“Our analysis raises serious questions about where Congo’s oil money has gone,” said Natasha White from Global Witness. “It portrays an oil sector skewed in favour of foreign oil companies, including Total, Chevron and Eni, and reveals major red flags for corruption. This warrants close scrutiny – particularly from the IMF, which is gearing up to issue another tranche of a bailout worth nearly half a billion dollars.”
Mismanagement and corruption in the oil sector, Congo’s primary source of state revenue, impact the poor the most. From 2015 to 2018, amid the country’s ongoing debt crisis, public spending dropped by well over 50 per cent, recent research shows. Citizens are going years without their pension payments and hospitals are chronically under-resourced. Meanwhile, the presidential family face investigation in France for their ill-gotten gains. Global Witness recently revealed how the President’s daughter and son, a former director of SNPC, seemingly laundered up to $70 million in stolen state funds. The country – Sub-Saharan Africa’s third largest oil producer – has one of the most unequal societies in the world.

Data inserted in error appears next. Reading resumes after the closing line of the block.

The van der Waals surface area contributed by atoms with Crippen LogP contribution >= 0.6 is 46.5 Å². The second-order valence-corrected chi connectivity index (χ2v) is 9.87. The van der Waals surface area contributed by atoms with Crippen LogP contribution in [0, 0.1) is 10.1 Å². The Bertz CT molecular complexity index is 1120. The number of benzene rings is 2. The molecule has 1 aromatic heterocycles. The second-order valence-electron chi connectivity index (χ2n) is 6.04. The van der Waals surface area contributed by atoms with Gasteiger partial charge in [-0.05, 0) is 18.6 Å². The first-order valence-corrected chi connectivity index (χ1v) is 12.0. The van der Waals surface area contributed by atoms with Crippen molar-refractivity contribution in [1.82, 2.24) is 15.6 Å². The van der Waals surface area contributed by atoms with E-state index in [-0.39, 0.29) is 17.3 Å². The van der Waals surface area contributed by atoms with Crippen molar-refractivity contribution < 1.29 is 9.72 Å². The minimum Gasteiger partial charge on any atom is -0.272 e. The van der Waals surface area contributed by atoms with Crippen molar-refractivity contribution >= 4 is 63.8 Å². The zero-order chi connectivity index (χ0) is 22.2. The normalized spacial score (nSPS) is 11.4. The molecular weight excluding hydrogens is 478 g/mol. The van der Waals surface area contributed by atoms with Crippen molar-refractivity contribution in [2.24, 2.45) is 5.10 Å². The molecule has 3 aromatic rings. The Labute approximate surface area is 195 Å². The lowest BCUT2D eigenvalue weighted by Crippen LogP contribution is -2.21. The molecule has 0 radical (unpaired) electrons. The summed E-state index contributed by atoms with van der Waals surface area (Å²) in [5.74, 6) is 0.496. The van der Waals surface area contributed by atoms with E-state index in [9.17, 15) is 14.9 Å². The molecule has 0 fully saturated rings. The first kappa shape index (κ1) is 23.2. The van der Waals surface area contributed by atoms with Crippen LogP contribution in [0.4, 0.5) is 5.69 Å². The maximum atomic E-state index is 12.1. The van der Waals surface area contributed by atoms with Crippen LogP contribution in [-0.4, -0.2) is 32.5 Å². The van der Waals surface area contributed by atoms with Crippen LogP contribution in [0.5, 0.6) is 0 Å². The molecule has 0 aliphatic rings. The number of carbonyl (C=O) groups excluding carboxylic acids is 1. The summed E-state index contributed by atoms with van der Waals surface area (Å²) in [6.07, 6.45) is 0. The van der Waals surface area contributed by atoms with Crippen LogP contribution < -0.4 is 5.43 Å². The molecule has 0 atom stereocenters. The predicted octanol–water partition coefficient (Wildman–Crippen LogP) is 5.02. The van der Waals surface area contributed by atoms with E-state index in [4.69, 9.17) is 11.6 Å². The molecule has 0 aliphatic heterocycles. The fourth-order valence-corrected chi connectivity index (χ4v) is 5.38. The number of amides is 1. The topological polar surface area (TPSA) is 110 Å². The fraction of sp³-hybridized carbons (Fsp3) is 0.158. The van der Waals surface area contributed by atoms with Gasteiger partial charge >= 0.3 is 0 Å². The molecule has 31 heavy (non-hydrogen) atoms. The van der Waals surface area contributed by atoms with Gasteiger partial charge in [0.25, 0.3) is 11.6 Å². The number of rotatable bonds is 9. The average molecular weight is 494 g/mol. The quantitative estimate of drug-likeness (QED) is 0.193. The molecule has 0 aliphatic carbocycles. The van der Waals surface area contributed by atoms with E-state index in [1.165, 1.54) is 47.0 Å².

SNPC’s liabilities to oil majors are primarily for operating costs that the companies are covering on its behalf, according to its accounts. However, our analysis reveals that the majors can recover an extensive range of costs, including salaries and pension contributions for employees, their medical, transport, telephone and accommodation fees, and their children’s school fees. Total’s predecessor Elf even managed to get a $50 million ‘signature bonus’ – a one-off signing fee and key source of oil revenue for the state – treated as one of these costs, and charged Congo five per cent interest on this so-called “loan.”
“Congo’s leaders have cut public spending in half since 2015 amid the country’s debt crisis, yet state representatives appear to have agreed to subsidise the business overheads of some of the largest oil companies in the world,” added White. “Congo’s officials must revisit and, where appropriate, renegotiate any outdated and unfair oil sector contracts, and submit all costs invoiced to SNPC to an independent public audit as a matter of urgency.”